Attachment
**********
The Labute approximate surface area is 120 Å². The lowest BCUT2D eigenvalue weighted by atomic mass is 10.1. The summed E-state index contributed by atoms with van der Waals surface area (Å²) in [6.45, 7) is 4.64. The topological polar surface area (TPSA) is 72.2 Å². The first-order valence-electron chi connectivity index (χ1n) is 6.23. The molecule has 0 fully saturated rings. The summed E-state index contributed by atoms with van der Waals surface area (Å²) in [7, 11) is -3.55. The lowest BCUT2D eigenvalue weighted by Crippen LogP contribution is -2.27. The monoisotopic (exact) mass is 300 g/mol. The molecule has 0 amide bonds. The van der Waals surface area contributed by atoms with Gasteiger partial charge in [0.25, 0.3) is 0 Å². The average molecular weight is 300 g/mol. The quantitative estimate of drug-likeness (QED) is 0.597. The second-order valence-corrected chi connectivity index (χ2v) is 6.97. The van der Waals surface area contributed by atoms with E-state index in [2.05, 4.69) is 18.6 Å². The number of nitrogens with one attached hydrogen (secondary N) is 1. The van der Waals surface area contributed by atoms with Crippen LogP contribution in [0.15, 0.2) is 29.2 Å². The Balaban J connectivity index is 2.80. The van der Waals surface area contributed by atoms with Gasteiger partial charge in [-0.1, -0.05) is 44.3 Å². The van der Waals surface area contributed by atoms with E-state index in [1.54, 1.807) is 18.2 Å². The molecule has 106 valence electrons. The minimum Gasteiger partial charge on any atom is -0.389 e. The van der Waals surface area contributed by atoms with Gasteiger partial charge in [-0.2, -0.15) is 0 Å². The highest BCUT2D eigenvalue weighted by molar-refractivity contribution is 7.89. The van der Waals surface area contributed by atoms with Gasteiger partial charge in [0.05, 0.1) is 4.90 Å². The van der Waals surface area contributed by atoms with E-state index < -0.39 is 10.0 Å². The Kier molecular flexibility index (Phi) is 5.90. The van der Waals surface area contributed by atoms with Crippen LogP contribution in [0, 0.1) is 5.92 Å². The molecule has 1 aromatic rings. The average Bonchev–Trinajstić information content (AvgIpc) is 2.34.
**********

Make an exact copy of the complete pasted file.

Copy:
The Labute approximate surface area is 120 Å². The lowest BCUT2D eigenvalue weighted by atomic mass is 10.1. The summed E-state index contributed by atoms with van der Waals surface area (Å²) in [6.45, 7) is 4.64. The topological polar surface area (TPSA) is 72.2 Å². The first-order valence-electron chi connectivity index (χ1n) is 6.23. The molecule has 0 fully saturated rings. The summed E-state index contributed by atoms with van der Waals surface area (Å²) in [7, 11) is -3.55. The lowest BCUT2D eigenvalue weighted by Crippen LogP contribution is -2.27. The monoisotopic (exact) mass is 300 g/mol. The molecule has 0 amide bonds. The van der Waals surface area contributed by atoms with Gasteiger partial charge in [0.25, 0.3) is 0 Å². The average molecular weight is 300 g/mol. The quantitative estimate of drug-likeness (QED) is 0.597. The second-order valence-corrected chi connectivity index (χ2v) is 6.97. The van der Waals surface area contributed by atoms with E-state index in [2.05, 4.69) is 18.6 Å². The number of nitrogens with one attached hydrogen (secondary N) is 1. The van der Waals surface area contributed by atoms with Crippen LogP contribution in [0.15, 0.2) is 29.2 Å². The Balaban J connectivity index is 2.80. The van der Waals surface area contributed by atoms with Gasteiger partial charge in [-0.1, -0.05) is 44.3 Å². The van der Waals surface area contributed by atoms with E-state index in [1.54, 1.807) is 18.2 Å². The molecule has 106 valence electrons. The minimum Gasteiger partial charge on any atom is -0.389 e. The van der Waals surface area contributed by atoms with Gasteiger partial charge in [-0.2, -0.15) is 0 Å². The highest BCUT2D eigenvalue weighted by molar-refractivity contribution is 7.89. The van der Waals surface area contributed by atoms with Gasteiger partial charge in [0.05, 0.1) is 4.90 Å². The van der Waals surface area contributed by atoms with E-state index < -0.39 is 10.0 Å². The Kier molecular flexibility index (Phi) is 5.90. The van der Waals surface area contributed by atoms with Crippen LogP contribution in [0, 0.1) is 5.92 Å². The molecule has 1 aromatic rings. The average Bonchev–Trinajstić information content (AvgIpc) is 2.34.